descriptors or change the length of award/review date, you may do so without
seeking advice from either the QAM, or Health Professional (HP). The normal
rules of evidence apply. However, under the revised rework criteria, if using
empowerment would result in a change in level of award, the report is classed as Category 4 – Unacceptable
be returned for rework through the QAM. -
You are permitted to change any number of descriptors where appropriate,
providing there is sufficient evidence and you are confident in doing so.
If a decision can be made you will follow current instructions for completing the
PIP computer system Assessment Questionnaire and recording Reason for
Decision, recording your justification for any descriptor that you change. 69.
If you are unsure about:
any of the descriptors,
the new length of award /review date, or
you don’t feel you can make a robust decision from the evidence to hand or
require clinical information,
you can discuss the case with your QAM or seek advice from the HP for your site.
Note: Do not
contact the AP for advice, unless
the case has already been
referred for a further assessment.
Decisions without referral to the AP
You must consider all existing evidence including payability and residence and
presence including exportability and compare it to the new evidence (form AR1
and any other relevant evidence supplied by the claimant) in order to:
identify any changes that have occurred since the previous decision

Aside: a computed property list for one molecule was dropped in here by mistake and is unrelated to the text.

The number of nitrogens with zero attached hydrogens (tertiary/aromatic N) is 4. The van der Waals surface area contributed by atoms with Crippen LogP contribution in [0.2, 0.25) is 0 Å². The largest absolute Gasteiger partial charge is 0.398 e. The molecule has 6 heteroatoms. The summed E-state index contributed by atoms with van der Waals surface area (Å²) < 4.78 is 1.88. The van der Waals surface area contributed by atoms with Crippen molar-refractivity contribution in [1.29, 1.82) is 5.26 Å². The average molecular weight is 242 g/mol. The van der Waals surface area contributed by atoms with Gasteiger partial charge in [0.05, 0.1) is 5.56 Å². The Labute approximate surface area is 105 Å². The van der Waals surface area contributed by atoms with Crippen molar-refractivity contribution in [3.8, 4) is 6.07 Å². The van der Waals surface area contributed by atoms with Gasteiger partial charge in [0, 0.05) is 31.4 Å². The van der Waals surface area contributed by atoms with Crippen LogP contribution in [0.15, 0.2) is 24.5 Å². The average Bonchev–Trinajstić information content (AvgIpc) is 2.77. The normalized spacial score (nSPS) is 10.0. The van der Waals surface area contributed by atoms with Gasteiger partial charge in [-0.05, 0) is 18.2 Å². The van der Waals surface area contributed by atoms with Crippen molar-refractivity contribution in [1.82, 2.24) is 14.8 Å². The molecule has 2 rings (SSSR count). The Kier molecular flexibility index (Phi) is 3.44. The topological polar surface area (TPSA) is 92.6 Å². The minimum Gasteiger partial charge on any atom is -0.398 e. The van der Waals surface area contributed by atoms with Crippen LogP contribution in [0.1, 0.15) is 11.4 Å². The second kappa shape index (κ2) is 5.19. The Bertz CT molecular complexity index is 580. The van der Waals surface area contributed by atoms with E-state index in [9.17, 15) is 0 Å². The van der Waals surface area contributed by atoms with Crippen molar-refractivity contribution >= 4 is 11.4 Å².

decide whether a decision can be made by carefully considering whether the
AR1 returned by the claimant is reasonable and supported by sufficient
evidence and fully utilise on-line resources to gain an understanding of the
Consideration of evidence – making a decision where the claimant reports no
You must ensure your decision is evidence based and must decide if
something is probable given the evidence before you.
Where a claimant reports no change your first consideration should be whether
they have supplied medical evidence that indicates there has been no change for
example, a recent letter from their relevant HP. Where this exists you are likely to
be able to make a decision on this basis.
If the medical evidence isn’t provided, you should consider whether other
evidence backs up that there has been no change for example, they are on the
same level of medication and the National Health Service (NHS) Choices
website indicate that this medication is consistent with the claimed level of needs.
If they have not undergone a treatment and that was the reason a review point
was set then an extension is likely to be reasonable. If the treatment was planned
but this has not taken place you should seek clarification from the claimant, PAB
If medical evidence isn’t provided then you should consider whether it’s likely
that the condition would not have changed and if so look to make a decision
unless there are factors that require further investigation.
Some indications that you can make a decision would be when:
the condition has been on-going for a substantial period of time
there was no planned treatment listed in the previous decision
there was no clear reason for the review date to be set at the original decision
and this appears to have been done in error
the condition is one that is unlikely to change – use online resource to check
the condition can deteriorate rapidly and they are already on the highest level
their condition can sometimes deteriorate over time but they have not
reported any change.
The above list isn’t exhaustive.
Grounds to change a decision
ARs are when the SofS looks at the claimant’s award again. CMs can
supersede or revise it. It’s essential to establish the correct grounds to supersede
a decision and must be supported by the evidence.
A decision can be superseded or revised when: